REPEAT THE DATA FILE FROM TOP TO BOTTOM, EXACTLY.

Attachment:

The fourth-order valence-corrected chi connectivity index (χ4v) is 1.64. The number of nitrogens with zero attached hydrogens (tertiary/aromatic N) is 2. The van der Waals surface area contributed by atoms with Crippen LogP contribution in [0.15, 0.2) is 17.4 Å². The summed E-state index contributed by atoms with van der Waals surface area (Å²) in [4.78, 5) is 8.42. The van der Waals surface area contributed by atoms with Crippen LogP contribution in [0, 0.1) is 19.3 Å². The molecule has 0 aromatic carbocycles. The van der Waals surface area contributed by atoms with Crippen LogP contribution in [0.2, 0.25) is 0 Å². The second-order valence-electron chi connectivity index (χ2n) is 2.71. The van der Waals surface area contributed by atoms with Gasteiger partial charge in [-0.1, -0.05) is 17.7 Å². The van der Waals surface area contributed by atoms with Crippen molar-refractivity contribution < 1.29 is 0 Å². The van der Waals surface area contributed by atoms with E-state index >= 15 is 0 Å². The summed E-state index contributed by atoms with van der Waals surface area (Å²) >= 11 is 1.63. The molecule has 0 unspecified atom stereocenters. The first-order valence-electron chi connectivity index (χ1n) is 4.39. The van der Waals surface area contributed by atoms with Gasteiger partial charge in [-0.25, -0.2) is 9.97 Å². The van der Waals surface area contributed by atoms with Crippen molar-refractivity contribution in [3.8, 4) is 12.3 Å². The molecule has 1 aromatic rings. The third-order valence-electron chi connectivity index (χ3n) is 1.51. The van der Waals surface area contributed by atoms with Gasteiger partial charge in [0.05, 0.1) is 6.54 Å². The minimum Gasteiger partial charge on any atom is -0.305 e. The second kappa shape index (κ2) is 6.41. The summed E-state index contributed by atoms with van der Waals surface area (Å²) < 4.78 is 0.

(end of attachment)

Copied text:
The fourth-order valence-corrected chi connectivity index (χ4v) is 1.64. The number of nitrogens with zero attached hydrogens (tertiary/aromatic N) is 2. The van der Waals surface area contributed by atoms with Crippen LogP contribution in [0.15, 0.2) is 17.4 Å². The summed E-state index contributed by atoms with van der Waals surface area (Å²) in [4.78, 5) is 8.42. The van der Waals surface area contributed by atoms with Crippen LogP contribution in [0, 0.1) is 19.3 Å². The molecule has 0 aromatic carbocycles. The van der Waals surface area contributed by atoms with Crippen LogP contribution in [0.2, 0.25) is 0 Å². The second-order valence-electron chi connectivity index (χ2n) is 2.71. The van der Waals surface area contributed by atoms with Gasteiger partial charge in [-0.1, -0.05) is 17.7 Å². The van der Waals surface area contributed by atoms with Crippen molar-refractivity contribution < 1.29 is 0 Å². The van der Waals surface area contributed by atoms with E-state index >= 15 is 0 Å². The summed E-state index contributed by atoms with van der Waals surface area (Å²) >= 11 is 1.63. The molecule has 0 unspecified atom stereocenters. The first-order valence-electron chi connectivity index (χ1n) is 4.39. The van der Waals surface area contributed by atoms with Gasteiger partial charge in [-0.25, -0.2) is 9.97 Å². The van der Waals surface area contributed by atoms with Crippen molar-refractivity contribution in [3.8, 4) is 12.3 Å². The molecule has 1 aromatic rings. The third-order valence-electron chi connectivity index (χ3n) is 1.51. The van der Waals surface area contributed by atoms with Gasteiger partial charge in [0.05, 0.1) is 6.54 Å². The minimum Gasteiger partial charge on any atom is -0.305 e. The second kappa shape index (κ2) is 6.41. The summed E-state index contributed by atoms with van der Waals surface area (Å²) < 4.78 is 0.